Now, there was a comment on the RationalWiki attack article on me a couple of months back, by a user, “Zeus46”. Same guy? The author of that article is the most disruptive pseudoskeptic I have ever seen, almost certainly Darryl L. Smith, but his twin brother, Oliver D. Smith is up there as well, and has recently claimed that he made up the story of his brother as a way to be unblocked on Wikipedia. Those who are following this case, generally, don’t believe him, but consider it likely he is protecting his brother, who is reportedly a paid pseudoskeptic, who attacked “fringe science” on Wikipedia and Wikiversity and recruited several Wikipedians to show up to get the Wikiversity resource — which had existed without problems for a decade — deleted, and privately complained to a Wikiversity bureaucrat and later to the WikiMedia Foundation about “doxxing” that wasn’t or that did not violate WMF policy, lying about “harassment,” and also who created the article on RationalWiki as revenge for documenting the impersonation socking they were doing on Wikipedia. They have created many impersonation accounts to comment in various places, and will choose names that they think might be plausible, and they had reviewed what Zeus46 had written — and what I’d written about him.
So I’d appreciate it if someone on LENR Forum would ask Zeus46 if this was him. If not, he should know that he has been impersonated. He is, to me, responsible for what he writes on LENR Forum, and, by being an anonymous troll (like many Forum users), he’s vulnerable to impersonation. The goal of the Smiths would be to increase enmity, to get people fighting with each other. It has worked.
My thanks to Shane for kind comments. Yes, it was relatively brief, by design. Ruby had actually interviewed me months before, and it was far too long. I thought I might write a script, but actually did the final interview ad hoc, without notes, but with an idea of the essential points to communicate.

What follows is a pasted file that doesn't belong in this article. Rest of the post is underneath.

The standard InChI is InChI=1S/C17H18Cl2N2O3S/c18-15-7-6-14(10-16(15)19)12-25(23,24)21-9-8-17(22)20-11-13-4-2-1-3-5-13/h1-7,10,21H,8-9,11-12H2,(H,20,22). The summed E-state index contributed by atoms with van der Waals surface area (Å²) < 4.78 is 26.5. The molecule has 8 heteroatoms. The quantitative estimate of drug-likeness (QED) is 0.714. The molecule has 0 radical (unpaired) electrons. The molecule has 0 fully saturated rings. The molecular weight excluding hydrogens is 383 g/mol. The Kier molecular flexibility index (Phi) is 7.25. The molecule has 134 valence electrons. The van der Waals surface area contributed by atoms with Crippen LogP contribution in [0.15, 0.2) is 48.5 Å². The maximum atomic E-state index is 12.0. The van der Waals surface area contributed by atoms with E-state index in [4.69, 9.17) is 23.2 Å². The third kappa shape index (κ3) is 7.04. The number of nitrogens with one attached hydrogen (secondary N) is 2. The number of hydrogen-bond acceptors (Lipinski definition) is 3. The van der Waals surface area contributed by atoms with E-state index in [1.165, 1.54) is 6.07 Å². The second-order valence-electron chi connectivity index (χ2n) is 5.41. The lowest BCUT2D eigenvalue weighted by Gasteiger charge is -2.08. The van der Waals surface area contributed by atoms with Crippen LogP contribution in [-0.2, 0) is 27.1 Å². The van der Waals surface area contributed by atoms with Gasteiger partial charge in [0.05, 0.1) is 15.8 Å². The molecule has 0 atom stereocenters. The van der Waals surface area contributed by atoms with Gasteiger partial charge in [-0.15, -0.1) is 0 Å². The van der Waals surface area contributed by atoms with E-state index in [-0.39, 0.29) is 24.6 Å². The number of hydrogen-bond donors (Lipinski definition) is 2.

Ruby is a “believer,” I’d say naturally. It’s well known, believers are happier than the opposite. So she is routinely cheerful, a pleasure to talk with. She is also one smart cookie. Her bio from Cold Fusion Now:
At first a musician and performance artist, one day she waltzed into Temple University in Philadelphia, Pennsylvania and got a physics degree. Thinking that math might be easier, she then earned a Masters degree in Math at University of Miami in Miami, Florida. Math turned out to be not much easier, so now, she advocates for cold fusion, the easiest thing in the world. She has made several short documentary films and speaks on the topic. She currently teaches math at College of the Redwoods in Eureka, California and conducts outreach events for the public to support clean energy from cold fusion.
She is an “advocate for cold fusion,” and RationalWiki accuses me of “advocating pseudoscientific cold fusion.” In fact, I’m an advocate of real scientific research, with all the safeguards standard with science, publication in the journal system, same as recommended by both U.S. Department of Energy reviews.
“Cold fusion” is a popular name for a mysterious heat effect. The hypothesis that the effect is real is testable, and definitively so, by measuring a correlated product (as apparently Bill Collis agrees in another podcast, and I know McKubre is fully on board that idea, and that is what they are working on in Texas — and since the correlation has already been reported by many independent groups, this is verification with increased precision, we hope, nailed down.)
Commercial application, which is what Ruby is working for, is not known to be possible. But having a bright and enthusiastic cheerleader like Ruby is one of the best ways to create the possibility.